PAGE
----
Well, thank God for small victories: last Friday, a federal jury convicted former Trump political adviser Steve Bannon on two counts of criminal contempt of Congress. The charges were for both failing to show up to testify and for failing to turn over requested documents. He claimed he was barred from appearing because Trump had asserted executive privilege (even though Bannon had not been a member of Trump’s administration at the time).
Bannon had sought to delay his contempt of Congress case case, making a last-minute offer to testify before Congress in a public hearing. His offer did not address the panel’s demand for documents.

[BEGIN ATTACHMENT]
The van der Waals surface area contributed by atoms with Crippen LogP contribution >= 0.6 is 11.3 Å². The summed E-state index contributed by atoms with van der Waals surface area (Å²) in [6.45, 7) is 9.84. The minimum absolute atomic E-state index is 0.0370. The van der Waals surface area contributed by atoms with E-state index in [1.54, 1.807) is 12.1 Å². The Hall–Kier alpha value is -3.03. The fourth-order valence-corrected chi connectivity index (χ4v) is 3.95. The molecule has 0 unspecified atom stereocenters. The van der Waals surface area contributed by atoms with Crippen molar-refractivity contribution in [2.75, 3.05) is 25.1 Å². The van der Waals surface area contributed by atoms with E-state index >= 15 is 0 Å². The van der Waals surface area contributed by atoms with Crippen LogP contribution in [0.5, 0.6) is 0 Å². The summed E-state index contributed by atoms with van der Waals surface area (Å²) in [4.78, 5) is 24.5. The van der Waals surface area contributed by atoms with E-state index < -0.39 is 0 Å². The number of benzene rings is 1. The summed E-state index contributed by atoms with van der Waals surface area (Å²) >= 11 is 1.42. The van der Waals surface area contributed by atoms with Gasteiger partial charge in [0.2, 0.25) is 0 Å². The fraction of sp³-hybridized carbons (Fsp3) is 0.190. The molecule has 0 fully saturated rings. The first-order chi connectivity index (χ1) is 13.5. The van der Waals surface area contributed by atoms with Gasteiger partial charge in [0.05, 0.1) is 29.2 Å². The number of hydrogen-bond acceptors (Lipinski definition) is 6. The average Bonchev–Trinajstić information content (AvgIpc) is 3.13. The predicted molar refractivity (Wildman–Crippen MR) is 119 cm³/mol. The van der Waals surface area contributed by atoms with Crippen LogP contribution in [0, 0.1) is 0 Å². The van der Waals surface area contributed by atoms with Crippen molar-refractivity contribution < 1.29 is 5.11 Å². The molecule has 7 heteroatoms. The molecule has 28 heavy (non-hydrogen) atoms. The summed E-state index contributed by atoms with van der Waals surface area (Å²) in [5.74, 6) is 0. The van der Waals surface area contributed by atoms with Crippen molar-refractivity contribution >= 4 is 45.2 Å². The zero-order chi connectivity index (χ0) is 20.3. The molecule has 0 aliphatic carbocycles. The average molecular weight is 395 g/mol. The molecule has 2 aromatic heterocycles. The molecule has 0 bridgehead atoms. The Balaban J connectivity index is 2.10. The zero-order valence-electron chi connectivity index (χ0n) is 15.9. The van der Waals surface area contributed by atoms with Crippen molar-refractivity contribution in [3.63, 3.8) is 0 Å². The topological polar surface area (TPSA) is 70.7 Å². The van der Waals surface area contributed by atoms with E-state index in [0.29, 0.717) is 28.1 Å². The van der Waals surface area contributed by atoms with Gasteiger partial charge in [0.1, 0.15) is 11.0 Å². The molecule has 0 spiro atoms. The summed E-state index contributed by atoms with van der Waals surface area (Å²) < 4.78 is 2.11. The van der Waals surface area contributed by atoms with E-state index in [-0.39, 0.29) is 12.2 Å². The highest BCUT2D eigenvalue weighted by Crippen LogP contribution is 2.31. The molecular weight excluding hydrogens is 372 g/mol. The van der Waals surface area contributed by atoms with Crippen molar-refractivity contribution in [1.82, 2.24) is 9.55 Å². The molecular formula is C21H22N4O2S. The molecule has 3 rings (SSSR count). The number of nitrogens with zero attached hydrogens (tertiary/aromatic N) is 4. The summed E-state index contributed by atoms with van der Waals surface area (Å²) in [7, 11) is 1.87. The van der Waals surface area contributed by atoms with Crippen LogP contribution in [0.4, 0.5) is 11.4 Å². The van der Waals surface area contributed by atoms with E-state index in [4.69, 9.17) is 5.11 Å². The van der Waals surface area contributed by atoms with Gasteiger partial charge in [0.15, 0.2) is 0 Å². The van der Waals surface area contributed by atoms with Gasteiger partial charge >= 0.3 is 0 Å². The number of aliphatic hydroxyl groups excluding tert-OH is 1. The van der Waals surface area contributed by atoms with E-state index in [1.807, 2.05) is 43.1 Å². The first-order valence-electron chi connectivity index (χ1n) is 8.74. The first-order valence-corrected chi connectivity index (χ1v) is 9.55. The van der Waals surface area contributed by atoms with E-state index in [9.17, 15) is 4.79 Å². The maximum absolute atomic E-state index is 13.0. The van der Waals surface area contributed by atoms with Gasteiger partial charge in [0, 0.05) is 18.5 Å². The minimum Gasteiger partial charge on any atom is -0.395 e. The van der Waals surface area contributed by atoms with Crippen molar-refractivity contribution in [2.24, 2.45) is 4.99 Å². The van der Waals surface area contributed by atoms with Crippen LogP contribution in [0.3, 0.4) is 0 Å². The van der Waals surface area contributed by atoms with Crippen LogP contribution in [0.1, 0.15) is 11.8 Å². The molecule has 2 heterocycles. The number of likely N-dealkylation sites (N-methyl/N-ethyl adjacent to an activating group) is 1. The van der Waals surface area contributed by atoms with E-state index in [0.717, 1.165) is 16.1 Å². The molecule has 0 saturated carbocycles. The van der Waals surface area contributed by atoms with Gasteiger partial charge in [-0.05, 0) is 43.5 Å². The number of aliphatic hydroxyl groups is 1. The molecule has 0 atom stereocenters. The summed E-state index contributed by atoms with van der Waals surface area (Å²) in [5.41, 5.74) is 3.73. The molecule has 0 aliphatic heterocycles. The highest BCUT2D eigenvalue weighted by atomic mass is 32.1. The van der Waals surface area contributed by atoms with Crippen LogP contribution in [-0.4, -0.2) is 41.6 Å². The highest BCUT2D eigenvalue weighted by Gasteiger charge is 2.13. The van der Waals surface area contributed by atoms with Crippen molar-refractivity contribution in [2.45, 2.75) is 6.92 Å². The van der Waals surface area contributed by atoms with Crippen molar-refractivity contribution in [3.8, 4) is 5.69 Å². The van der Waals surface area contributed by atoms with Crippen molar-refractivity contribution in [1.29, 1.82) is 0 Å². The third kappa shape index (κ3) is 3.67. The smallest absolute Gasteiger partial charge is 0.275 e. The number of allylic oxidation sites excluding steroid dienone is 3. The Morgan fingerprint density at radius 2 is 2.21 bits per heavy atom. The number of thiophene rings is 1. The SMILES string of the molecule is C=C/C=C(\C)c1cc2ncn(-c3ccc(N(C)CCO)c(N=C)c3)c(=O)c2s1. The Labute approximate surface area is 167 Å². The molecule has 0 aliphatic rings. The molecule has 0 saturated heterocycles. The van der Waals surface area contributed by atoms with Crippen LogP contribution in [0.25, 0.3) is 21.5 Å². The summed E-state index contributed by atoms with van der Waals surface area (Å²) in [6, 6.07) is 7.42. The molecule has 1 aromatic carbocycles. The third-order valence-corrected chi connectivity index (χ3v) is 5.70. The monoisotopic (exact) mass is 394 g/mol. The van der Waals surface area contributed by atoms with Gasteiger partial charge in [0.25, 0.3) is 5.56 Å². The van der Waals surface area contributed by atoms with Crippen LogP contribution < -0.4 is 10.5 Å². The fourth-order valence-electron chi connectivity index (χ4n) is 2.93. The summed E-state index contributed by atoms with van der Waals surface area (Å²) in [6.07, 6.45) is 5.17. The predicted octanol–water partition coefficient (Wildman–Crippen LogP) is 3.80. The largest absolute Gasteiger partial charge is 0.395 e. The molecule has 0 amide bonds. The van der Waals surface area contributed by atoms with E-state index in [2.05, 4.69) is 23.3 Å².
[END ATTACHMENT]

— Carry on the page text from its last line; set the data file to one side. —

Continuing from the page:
Let’s not forget, this is the same Steve Bannon who has already been previously pardoned by Trump at the end of his Presidential term. Bannon had previously been indicted for conspiracy to commit wire fraud and money laundering, stemming from his use of a non-profit group that he ran to make payments to himself and his colleagues, despite promises to donors that their contributions would go to “build the wall.”
Surprisingly, for his contempt trial, Bannon chose to put on no defense at all. Bannon has previously said that he wants to testify publicly (which it appears Trump is now in support of) because he believes that he can change the narrative being developed by the January 6 Committee.
Bannon is clever, no doubt about it. But maybe not as clever as he thinks. It’d be interesting to watch Bannon being questioned by Constituti0nal law professor and Committee Rep. Jamie Raskin.
In any case, sentencing is in October. I guess we’ll see what happens by then.